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Debra Dickerson on a trip to Sally Jackson's Farm in the late 1990s:
I remember first selling Sally's cheese at Zingerman's in the mid-90s. I called to purchase cheese and joyfully for me, Sally agreed. There was only one cheese available at the time, wrapped in leaves. I asked her about the name. 'Cheese in leaves' I believe she said. At Zingerman's we were looking for some of the details surrounding the cheese to help build a sense of place and identity for customers. Sally quickly lost patience with my questions. I thanked her for her time and thought - well, 'Cheese with Leaves' it will be. Summoning my courage, I called again. This time I got Sally's husband Roger on the phone. We went on to have a riotous and most informative conversation. The cheese became 'Okanogan at Zingermans.'
A few years later Daphne Zepos, Kate Arding and I took a trip to see Sally and Roger. Kate (former cheesemonger and one of the founders of Culture Magazine) was buying Sally's cheese for Tomales Bay Foods at the time. When we arrived, Sally met us without an ounce of fanfare, she was all business. I was surprised at what a tiny woman she was, her hair tied back in a kerchief. I remember having to hustle to keep up with her.
I will never forget walking into Sally's dairy. Functional. Spotless. Wood scrubbed and worn. Everything was spotlessly clean. A wood burning stove, a very large cauldron to heat the milk, an impeccably organized aging room and the perfectly bundled wheels, wrapped in leaves and twine. And a basset hound looking at us through the door, lovingly. Sally gruffly snarled at the dog, named Doris, who madly wagged her tail and sauntered away. It was love.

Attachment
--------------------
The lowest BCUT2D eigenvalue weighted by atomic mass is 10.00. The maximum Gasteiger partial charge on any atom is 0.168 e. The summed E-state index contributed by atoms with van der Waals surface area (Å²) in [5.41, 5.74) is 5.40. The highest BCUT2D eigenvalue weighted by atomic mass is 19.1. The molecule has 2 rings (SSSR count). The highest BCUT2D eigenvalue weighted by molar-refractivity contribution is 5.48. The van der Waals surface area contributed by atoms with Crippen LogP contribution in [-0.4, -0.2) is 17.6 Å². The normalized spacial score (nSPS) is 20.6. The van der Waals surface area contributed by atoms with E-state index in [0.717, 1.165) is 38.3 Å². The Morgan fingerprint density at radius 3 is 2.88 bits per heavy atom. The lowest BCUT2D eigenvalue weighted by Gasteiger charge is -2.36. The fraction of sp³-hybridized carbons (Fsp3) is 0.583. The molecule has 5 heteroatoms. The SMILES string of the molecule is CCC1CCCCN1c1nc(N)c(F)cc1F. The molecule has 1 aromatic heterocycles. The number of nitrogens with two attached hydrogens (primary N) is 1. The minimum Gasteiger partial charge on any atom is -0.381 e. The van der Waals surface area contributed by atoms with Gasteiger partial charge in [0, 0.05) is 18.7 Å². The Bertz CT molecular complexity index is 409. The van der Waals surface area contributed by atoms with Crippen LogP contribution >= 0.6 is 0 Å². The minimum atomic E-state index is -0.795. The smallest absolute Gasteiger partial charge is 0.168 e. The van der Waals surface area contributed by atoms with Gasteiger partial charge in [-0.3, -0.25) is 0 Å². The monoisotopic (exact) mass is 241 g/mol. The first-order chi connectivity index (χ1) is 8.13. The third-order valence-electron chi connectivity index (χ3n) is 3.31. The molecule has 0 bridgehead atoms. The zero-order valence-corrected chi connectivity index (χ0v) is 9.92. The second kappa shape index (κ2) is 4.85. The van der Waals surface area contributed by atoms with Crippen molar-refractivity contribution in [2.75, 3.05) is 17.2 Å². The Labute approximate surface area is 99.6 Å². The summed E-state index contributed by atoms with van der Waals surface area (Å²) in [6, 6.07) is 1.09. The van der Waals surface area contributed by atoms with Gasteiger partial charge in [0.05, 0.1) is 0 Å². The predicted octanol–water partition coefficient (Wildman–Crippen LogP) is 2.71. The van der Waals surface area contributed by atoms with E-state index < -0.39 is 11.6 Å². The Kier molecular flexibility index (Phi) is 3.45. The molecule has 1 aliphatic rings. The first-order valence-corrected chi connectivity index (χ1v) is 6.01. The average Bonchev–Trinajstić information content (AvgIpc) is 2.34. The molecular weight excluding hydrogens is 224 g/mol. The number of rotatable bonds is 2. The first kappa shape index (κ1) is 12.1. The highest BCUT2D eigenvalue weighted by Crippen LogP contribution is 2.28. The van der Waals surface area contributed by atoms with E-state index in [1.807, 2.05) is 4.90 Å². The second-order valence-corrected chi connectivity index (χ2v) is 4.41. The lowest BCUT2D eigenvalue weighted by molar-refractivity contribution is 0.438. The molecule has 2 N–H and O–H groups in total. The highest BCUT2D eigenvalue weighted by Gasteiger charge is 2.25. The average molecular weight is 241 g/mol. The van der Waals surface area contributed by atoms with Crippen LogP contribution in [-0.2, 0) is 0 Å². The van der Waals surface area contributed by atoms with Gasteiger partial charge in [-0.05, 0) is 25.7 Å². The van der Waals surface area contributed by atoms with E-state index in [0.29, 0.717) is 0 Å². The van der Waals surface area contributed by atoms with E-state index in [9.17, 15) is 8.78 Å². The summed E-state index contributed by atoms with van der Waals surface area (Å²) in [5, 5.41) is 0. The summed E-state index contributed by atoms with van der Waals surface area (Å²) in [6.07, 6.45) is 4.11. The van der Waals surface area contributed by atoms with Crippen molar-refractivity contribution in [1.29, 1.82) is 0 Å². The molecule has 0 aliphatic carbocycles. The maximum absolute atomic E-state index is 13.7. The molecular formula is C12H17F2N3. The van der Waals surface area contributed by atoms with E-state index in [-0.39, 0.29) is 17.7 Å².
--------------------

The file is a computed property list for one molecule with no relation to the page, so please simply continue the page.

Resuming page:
But it was the canning jars on the window that linger in my mind, small jars filled with the most magnificent vibrantly colored wild flowers. A jar on every window sill, the light reflecting through the crystal clear water. Were the flowers in honor of our visit? No, I think not. This Sally Jackson is a very complex woman, I thought to myself.
We met Roger, a big bear of a man who was clearly enamored with Sally. He had a big handshake, with paws that felt like they were strong enough to hold the world together. And such a joyous fellow - always a smile and twinkle in his eye. Sally and Roger told us the story of their courtship in New York City and subsequent transcontinental trip across the country. About the energy grant from Jimmy Carter that enabled them to begin their cheese making venture. And hilarious stories about Steve Jenkins!
The next morning when we arrived back at the farm, Sally piled us all in the car and we went out to pick chestnut leaves. She would freeze them for use in the future, for wrapping cheese. It was a wonderful experience, and made us feel like we were able to compensate a bit for monopolizing their time. I remember those huge old trees, and Sally telling us stories about the people who planted them. I felt as if I was in an enchanted forest.
I have always been proud to sell Sally's cheese. I wish Sally and Roger much strength. I know they have the good wishes of all of us who were lucky enough to share their cheese and their story with others.
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Debra Dickerson, a longtime cheese industry veteran, works for Cowgirl Creamery in Petaluma, California.
Tomorrow: Where it all began, and more.